Cabinet nod for public procurement draft
The cabinet yesterday approved a draft bill on public procurement, which will govern purchases made not only by all state agencies, but also by local administrative organisations, state enterprises, public organisations, independent organisations established under the constitution, state universities and state independent bodies.
Government spokesman Sansern Kaewkamnerd said the bill, once enacted, would help strengthen Thailand's competitiveness, as all public procurements would become standardised and transparent.
Mr Sansern said the Council of State had completed deliberations on the bill, which, if approved by the National Legislative Assembly (NLA), would come into force three months thereafter.
The bill is targeted to replace regulations from the Prime Minister's Office on public procurement.
Procurement by local administrative organisations is currently not governed by the Prime Minister's Office.
Under the new law, both policymakers and operational-level officials would be subject to the same penalties if found guilty of corruption.
The new law sets the penalty for involvement in procurement-related corruption at one to 10 years in prison and a maximum fine of 400,000 baht.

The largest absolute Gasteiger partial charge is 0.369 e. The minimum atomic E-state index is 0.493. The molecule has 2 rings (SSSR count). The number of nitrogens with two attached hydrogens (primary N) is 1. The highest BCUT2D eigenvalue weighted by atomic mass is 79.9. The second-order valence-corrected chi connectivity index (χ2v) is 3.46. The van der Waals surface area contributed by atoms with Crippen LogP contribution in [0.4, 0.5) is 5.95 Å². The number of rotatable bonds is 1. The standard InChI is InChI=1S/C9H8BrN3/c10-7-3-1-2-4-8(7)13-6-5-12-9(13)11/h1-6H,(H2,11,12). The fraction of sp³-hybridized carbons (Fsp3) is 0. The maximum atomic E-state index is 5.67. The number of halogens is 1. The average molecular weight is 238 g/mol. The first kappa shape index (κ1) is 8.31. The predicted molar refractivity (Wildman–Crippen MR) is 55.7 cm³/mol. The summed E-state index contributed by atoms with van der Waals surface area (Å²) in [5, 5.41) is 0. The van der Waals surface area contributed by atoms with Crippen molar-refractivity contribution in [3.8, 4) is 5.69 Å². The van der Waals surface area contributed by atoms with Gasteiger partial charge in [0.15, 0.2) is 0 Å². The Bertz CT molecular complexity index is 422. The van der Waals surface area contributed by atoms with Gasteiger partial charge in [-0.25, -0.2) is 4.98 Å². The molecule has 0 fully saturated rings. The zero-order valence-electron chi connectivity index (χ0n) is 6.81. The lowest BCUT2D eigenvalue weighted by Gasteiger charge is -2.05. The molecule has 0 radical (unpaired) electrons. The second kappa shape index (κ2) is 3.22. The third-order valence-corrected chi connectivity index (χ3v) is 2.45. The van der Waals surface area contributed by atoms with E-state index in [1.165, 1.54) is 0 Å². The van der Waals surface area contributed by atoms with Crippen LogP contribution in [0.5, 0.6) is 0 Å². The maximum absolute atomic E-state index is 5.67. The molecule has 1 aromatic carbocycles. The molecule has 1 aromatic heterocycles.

According to current penalties based on Article 157 of the criminal code, state officers found guilty of misconduct or dereliction of duty causing damage must be fined 2,000-20,000 baht and/or imprisoned for one to 10 years.
High-ranking officials, however, face a penalty two-thirds as severe.
Pending the law's approval, the Comptroller General's Department would draft regulations and announcements to comply with the new law.
According to Mr Sansern, the cabinet also yesterday endorsed an amendment to the Public Debt Management Act to make it compliant with international standards.
The amendment empowers the Finance Ministry to manage not only public debts caused by state agencies, but also agencies supervised by the government. It further caps the debt-to-GDP ratio at 44%.
According to Mr Sansern, Prime Minister Prayut Chan-o-cha has also authorised the Finance Ministry to supervise the debts of agricultural co-operatives.
The ministry would later establish a new unit to supervise debts of agricultural co-operatives, he said.
In related news, the cabinet yesterday approved measures to stabilise the rice price for the 2016-17 season, with a total budget 6.7 billion baht.
The Bank for Agriculture and Agricultural Co-operatives (BAAC) would offer about 300 million baht in loans to agricultural co-operatives to buy rice and keep it at their warehouses and silos, with a target of 2.5 million tonnes of rice.
The government would subsidise 4% of the loan's interest, which means the co-operatives would only pay annual interest of 1%.
Farmers would also be allowed to borrow not more than 300,000 baht each from the BAAC to encourage them to keep rice at their warehouses.
The government aims to delay the sale of 2 million tonnes of rice for the season.
The stabilisation scheme is scheduled to be carried out between Oct 1, 2016 and Sept 30, 2017.